We’re told that Fiamma has sprung into action, using all the powers of the B.R. Guest machine, to try to ferret out what went so catastrophically wrong with Nick Paumgarten’s meal. “We are all disappointed in the service. We take this very seriously and have everyone looking into the problems,” B.R. Guest chieftain Steve Hanson tells us. But all the negative attention Fiamma has gotten over the last day or so obscures a larger, thornier question about the restaurant: What has happened to the sprawling, lavish, ambitious menu that Fabio Trabocchi launched his administration with?
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The New Yorker’s “Tables for Two” reviews have generally been mordant little affairs, short on criticism and long on wry descriptions of restaurant culture. Not this week. Nick Paumgarten comes down hard on Fiamma, describing “FEMA-like” service, cold food, a martini made without vermouth, and, in general, the very picture of a major ripoff operation, subsisting on “a strong euro and the proximity of the Soho Grand hotel.” It’s a wild departure from the usual “Tables for Two” mold, and though it may or may not be reflective of Fiamma (practically all of the reviews have been very positive, including Adam Platt’s two-star job), it’s certainly a lot more fun to read. Something tells us Paumgarten had a lot of fun writing it.
Tables for Two: Fiamma [NYer]
In addition to slowing its expansion (finally), Starbucks will halt “sales of hot breakfast sandwiches because their smell interferes with the aroma of coffee.” [WSJ]
If Padma Lakshmi could eat anywhere right now, she’d head to a little taco stand in Mexico for some fish tacos on the beach. [Diner’s Journal/NYT]
Chelsea hot spot Stereo, which was closed by police earlier this month, will not be reopening at its current location because the landlord bought out the lease. [NYP]
The wildly uneven Barbuto earns a single star from Frank Bruni, almost entirely on the strength of a well-roasted Bell & Evans chicken. To quote Winston Churchill, “Some chicken!” [NYT]
Alan Richman was appalled by how small the portions were at Grayz, how much they cost, and how shady most of them were, except for the magnificent, world-beating short rib: “In complexity and satisfaction, this dish reminded me most of the Gray Kunz of Lespinasse, the chef we miss so much.” [Bloomberg]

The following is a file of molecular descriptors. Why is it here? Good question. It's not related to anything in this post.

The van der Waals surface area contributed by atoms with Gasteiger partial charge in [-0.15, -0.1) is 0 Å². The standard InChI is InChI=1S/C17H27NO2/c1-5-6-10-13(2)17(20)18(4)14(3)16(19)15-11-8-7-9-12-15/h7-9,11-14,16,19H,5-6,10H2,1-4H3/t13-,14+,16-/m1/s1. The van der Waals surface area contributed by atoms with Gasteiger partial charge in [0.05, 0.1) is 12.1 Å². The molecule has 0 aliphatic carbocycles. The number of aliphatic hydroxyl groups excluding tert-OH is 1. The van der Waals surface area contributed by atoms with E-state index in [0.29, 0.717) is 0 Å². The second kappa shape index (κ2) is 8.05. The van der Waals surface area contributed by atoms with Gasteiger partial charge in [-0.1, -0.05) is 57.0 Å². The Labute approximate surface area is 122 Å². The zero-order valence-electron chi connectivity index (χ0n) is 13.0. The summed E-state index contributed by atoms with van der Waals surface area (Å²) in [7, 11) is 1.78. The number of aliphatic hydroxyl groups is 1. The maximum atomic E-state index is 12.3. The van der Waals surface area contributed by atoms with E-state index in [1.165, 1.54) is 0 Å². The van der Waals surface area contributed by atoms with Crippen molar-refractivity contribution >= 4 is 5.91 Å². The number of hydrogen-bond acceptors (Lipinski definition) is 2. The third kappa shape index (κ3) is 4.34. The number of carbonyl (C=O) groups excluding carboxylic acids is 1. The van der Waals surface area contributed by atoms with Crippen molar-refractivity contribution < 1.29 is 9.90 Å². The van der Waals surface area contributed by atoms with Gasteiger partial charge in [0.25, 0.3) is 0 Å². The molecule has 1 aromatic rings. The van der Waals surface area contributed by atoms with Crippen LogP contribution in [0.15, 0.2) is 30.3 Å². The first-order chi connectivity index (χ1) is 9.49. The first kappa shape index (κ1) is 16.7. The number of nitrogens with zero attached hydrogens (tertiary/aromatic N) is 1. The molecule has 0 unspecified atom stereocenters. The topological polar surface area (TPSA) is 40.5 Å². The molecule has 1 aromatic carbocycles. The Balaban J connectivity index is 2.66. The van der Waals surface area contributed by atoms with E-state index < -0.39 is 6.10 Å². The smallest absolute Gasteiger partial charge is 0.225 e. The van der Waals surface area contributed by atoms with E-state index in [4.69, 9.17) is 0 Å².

Randall Lane gets that Fiamma’s Fabio Trachocchi is cooking in a grand, Continental style and doesn’t hold that against him, but the food is too rich and the service too sloppy to give him the five or six stars the place would have liked And so they have to settle for four. [TONY]
Sweet glory, Shake Shack reopens today at 11:30! You can call ahead to place your order, but you won’t be enjoying the new heaters until next week. [Eater]
The British agree: Adam Platt's term “haute barnyard” defines the prevailing dining trend. [Guardian]
Related: The Haute Barnyard Hall of Fame
The manager of Sarabeth’s on Central Park South caught a 50-year-old thief taking $27 from her pocketbook over the weekend. [NYP]
A juicy item in today's Daily News has Grub Street stoner-goddess Padma Lakshmi acting like quite the diva at Fiamma. According to the report, chef Fabio Trabocchi created several dishes for her perusal, which the lanky Top Chef judge sent back in a huff. Fiamma denies it went down like that, and we admit it’s hard to imagine Padma being roused to scream about anything, but given her willingness to eat the swill served by her Top Chef contestants, a few plates of Trabocchian improvisation doesn’t seem like too much to ask.
Tart Words From the ‘Chef’ Host [NYDN]
Related: The Salty Wit and Wisdom of Padma LakshmiREAD MORE »
Apparently the opening-night party at Le Royale was a success, drawing the likes of Kate Moss, who made out with the D.J. [Imbible/Citysearch]
Related: Le Royale Might Just Bring Nightlife Out of the Doldrums
Frank Bruni applauds restaurants seeking out new forms of hospitality, but is wary of the WiFi availability: “Will the glow of laptop screens and the percussion of typing become pervasive visual and aural backdrops for our meals?” [Diner’s Journal/NYT]
A former Scores cocktail waitress is suing the owners for being told to act more like a stripper. [NYP]
With the recent news that the celebrated Charlie Trotter might be opening up an outpost here in New York, our thoughts turned to the whole phenomenon of out-of-town chefs and their usually disastrous forays to New York. We thought to contact our dour friend Adam Platt to see what kind of world-weary wisdom he might dispense on the subject. As expected, the big man had deep thoughts at the ready, and we transcribed our exchange for posterity, in case Charlie Trotter wants something to put on his refrigerator.